Objective: The purpose of this study was to conduct a systematic review on manipulative therapy for lower extremity conditions and expand on a previously published literature review. Methods: The Scientific Commission of the Council on Chiropractic Guidelines and Practice Parameters (CCGPP) was charged with developing literature syntheses, organized by anatomical region, to evaluate and report on the evidence base for chiropractic care. This article is the outcome of this charge. As part of the CCGPP process, preliminary drafts of these articles were posted on the CCGPP Web site www.ccgpp.org (2006-8) to allow for an open process and the broadest possible mechanism for stakeholder input. The Cumulative Index to Nursing and Allied Health Literature; PubMed; Manual, Alternative, and Natural Therapy Index System; Science Direct; and Index to Chiropractic Literature were searched from December 2006 to February 2008. Search terms included chiropractic, osteopathic, orthopedic, or physical therapy and MeSH terms for each region. Inclusion criteria required a diagnosis and manipulative therapy (mobilization and manipulation grades I-V) with or without adjunctive care. Exclusion criteria were pain referred from spinal sites (without diagnosis), referral for surgery, and conditions contraindicated for manipulative therapy. Clinical trials were assessed using a modified Scottish Intercollegiate Guidelines Network ranking system. Results: Of the total 389 citations captured, 39 were determined to be relevant. There is a level of C or limited evidence for manipulative therapy combined with multimodal or exercise therapy for hip osteoarthritis. There is a level of B or fair evidence for manipulative therapy of the knee and/or full kinetic chain, and of the ankle and/or foot, combined with multimodal or exercise therapy for knee osteoarthritis, patellofemoral pain syndrome, and ankle inversion sprain. There is also a level of C or limited evidence for manipulative therapy of the ankle and/or foot combined with multimodal or exercise therapy for plantar fasciitis, metatarsalgia, and hallux limitus/rigidus. There is also a level of I or insufficient evidence for manipulative therapy of the ankle and/or foot combined with multimodal or exercise therapy for hallux abducto valgus. Conclusions: There are a growing number of peer-reviewed studies of manipulative therapy for lower extremity disorders.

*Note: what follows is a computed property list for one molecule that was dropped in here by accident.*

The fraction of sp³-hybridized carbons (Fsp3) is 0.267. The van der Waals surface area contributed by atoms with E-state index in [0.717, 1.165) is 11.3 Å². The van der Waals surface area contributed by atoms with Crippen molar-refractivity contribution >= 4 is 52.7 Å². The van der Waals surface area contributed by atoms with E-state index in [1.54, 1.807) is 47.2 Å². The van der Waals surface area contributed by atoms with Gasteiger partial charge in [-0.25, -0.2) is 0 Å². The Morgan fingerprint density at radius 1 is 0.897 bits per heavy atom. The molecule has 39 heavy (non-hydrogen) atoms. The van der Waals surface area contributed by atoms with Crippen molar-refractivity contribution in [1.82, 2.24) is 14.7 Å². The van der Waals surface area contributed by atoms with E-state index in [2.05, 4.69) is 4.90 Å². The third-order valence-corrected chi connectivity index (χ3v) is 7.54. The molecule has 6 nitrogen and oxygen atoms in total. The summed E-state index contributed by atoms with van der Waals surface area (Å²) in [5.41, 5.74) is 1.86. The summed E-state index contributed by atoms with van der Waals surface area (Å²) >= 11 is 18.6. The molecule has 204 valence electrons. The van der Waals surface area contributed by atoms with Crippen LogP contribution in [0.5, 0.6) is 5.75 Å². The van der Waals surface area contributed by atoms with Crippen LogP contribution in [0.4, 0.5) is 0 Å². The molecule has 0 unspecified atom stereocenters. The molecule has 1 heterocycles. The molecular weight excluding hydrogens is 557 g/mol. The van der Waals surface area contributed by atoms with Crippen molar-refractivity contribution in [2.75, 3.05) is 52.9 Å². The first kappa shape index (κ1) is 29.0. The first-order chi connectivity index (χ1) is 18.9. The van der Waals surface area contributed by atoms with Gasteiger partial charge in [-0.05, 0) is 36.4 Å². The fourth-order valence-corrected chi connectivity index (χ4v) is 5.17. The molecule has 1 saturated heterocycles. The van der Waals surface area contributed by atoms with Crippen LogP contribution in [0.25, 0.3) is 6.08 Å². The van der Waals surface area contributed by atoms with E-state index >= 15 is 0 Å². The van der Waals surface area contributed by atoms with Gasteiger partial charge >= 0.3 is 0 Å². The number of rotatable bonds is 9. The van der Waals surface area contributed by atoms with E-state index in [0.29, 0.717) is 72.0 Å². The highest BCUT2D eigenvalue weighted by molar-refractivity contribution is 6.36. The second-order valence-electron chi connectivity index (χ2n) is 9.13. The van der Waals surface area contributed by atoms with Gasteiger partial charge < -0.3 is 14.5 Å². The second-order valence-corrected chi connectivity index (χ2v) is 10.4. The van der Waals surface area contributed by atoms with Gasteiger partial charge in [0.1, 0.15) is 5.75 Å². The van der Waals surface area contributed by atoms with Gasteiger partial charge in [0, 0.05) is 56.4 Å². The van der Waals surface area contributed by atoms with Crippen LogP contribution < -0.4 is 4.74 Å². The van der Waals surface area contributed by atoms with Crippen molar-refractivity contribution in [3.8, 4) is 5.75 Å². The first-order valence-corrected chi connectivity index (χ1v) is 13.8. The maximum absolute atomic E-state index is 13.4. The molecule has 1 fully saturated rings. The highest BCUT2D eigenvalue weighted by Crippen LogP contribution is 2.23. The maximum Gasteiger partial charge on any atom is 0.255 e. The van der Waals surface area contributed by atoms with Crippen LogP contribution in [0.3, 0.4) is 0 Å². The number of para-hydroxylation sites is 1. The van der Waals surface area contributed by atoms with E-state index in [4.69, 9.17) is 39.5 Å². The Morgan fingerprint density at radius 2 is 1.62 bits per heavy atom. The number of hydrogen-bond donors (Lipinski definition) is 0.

|Number of pages||19|
|Journal||Journal of Manipulative and Physiological Therapeutics|
|Publication status||Published - Jan 2009|
- Lower Extremity
- Musculoskeletal Manipulations